Zuri: A taste of India

I believe that Indians are ever present in almost every country on this planet. They have been part of the fabric of East African society since the 1800’s. It is not uncommon to find Indian restaurants in every major city of East Africa.

I believe that Indians are ever present in almost every country on this planet. They have been part of the fabric of East African society since the 1800’s. It is not uncommon to find Indian restaurants in every major city of East Africa.

On a personal level, I simply adore Indian food. I had the opportunity to train in Indian cuisine while still employed at the Imperial Royale Hotel in Kampala which is owned by Karim Hirji, an Indian Ugandan. No surprises that our menu included Indian dishes.

 

Having dispensed of that little introductory information, let me tell you about Zuri, a multi-cuisine restaurant.

 

Located on KG 13 AV, Gishushu, this establishment sells itself as a multiple cuisine restaurant. I do not know if the word multiple applies but the restaurant boasts a menu dominated by Indian, Chinese and African cuisine. A lot of Indian restaurants in the region tend to serve Chinese as well. From a business point of view, Zuri’s menu allows for variety. Not everyone loves just Indian food and Zuri is thus able to find alternatives here. A smart idea on their part.

 

A very spacious and clean restaurant, with ample space for parking and private dining, I found Zuri to be a good restaurant. Even with many tables, there was still ample space for service staff to manoeuvre and carry out their duties.

The decor was as simple as you can find. No bright colours but clean table covers and immaculately folded napkins. Tables were adorned with clean and polished cutlery.

A look around presented me with a good view of the show kitchen which is predominantly staffed by Indians. Who else would you want to cook you authentic Indian food?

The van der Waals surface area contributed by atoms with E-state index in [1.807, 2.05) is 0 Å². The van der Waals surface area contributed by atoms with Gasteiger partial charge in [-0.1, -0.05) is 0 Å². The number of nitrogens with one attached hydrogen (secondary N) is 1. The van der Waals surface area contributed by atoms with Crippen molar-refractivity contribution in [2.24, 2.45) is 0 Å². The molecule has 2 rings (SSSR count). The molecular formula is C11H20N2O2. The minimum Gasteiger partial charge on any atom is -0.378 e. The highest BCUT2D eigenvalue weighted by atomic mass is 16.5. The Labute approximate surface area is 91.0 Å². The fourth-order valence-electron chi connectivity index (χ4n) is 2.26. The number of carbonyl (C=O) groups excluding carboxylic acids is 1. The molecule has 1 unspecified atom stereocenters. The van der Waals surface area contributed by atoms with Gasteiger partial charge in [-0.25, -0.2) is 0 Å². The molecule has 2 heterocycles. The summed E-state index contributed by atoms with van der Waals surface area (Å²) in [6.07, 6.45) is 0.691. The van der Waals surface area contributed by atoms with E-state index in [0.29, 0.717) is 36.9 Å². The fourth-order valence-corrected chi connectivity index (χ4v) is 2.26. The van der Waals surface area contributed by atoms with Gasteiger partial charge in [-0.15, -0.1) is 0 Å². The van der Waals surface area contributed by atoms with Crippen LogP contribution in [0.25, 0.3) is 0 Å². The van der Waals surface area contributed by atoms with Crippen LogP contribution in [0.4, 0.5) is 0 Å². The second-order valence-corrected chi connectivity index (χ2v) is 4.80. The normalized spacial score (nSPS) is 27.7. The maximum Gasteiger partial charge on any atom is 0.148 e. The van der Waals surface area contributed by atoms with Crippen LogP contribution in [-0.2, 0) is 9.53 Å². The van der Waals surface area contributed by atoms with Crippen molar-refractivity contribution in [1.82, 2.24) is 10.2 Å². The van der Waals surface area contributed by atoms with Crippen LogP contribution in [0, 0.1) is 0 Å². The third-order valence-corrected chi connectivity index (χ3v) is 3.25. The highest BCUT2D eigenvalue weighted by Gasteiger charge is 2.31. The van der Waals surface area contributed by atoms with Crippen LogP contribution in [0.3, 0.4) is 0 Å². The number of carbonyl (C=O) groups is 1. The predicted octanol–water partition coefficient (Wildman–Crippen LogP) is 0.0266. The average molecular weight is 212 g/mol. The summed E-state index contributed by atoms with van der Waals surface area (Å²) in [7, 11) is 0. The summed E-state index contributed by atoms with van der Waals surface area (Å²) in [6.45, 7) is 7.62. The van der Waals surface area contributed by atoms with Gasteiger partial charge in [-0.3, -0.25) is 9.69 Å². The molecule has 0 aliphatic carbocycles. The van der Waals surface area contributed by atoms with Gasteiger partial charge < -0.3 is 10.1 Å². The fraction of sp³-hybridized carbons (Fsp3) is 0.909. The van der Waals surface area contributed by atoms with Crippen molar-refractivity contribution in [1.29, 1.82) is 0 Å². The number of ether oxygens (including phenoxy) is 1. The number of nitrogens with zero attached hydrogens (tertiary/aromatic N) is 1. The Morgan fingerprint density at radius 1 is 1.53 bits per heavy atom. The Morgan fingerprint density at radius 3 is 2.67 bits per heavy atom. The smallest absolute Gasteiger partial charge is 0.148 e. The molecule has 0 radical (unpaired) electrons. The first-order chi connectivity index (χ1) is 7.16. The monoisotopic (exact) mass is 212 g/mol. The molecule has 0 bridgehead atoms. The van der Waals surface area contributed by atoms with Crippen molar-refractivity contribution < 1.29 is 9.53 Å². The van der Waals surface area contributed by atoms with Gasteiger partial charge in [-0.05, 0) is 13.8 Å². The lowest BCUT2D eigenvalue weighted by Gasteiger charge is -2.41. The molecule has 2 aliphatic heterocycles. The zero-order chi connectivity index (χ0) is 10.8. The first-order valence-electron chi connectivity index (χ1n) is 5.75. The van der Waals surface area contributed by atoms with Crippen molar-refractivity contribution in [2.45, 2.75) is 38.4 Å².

Naturally, I went for an Indian choice. Chicken vindaloo to be precise. I have been to multi-cuisine restaurants before. The Chinese selections are usually not as good so I was not taking chances there.

For the first time in my Rwanda culinary journey, my food was served in slightly less than 20 minutes! I could not hide my unbridled joy and broke out into a toothy grin.

As is standard, the vindaloo was presented in a copper pot atop a candle housed in a copper bottom. This helps to keep your food hot. I asked for rice as a side and it has been a while since I saw perfectly cooked and fluffy long grain basmati rice.

The vindaloo was authentic. The herbs and spices were fresh; none of this dried and crushed variety. This was a true taste of India and I was blown away.

My waiter too was impressive. Despite a low command of the Queen’s language, he was able to provide me with what I needed and as expertly as possible.

This was a very good experience. Zuri is a must visit for the Indian food lover. The menu is a bit of a read, perhaps they could separate the different cuisines and present individual menus depending on what one requires. Easy on the pocket and accessible, Zuri is open daily. Besides the thick menu, a lunch buffet is available from 12:30 pm.

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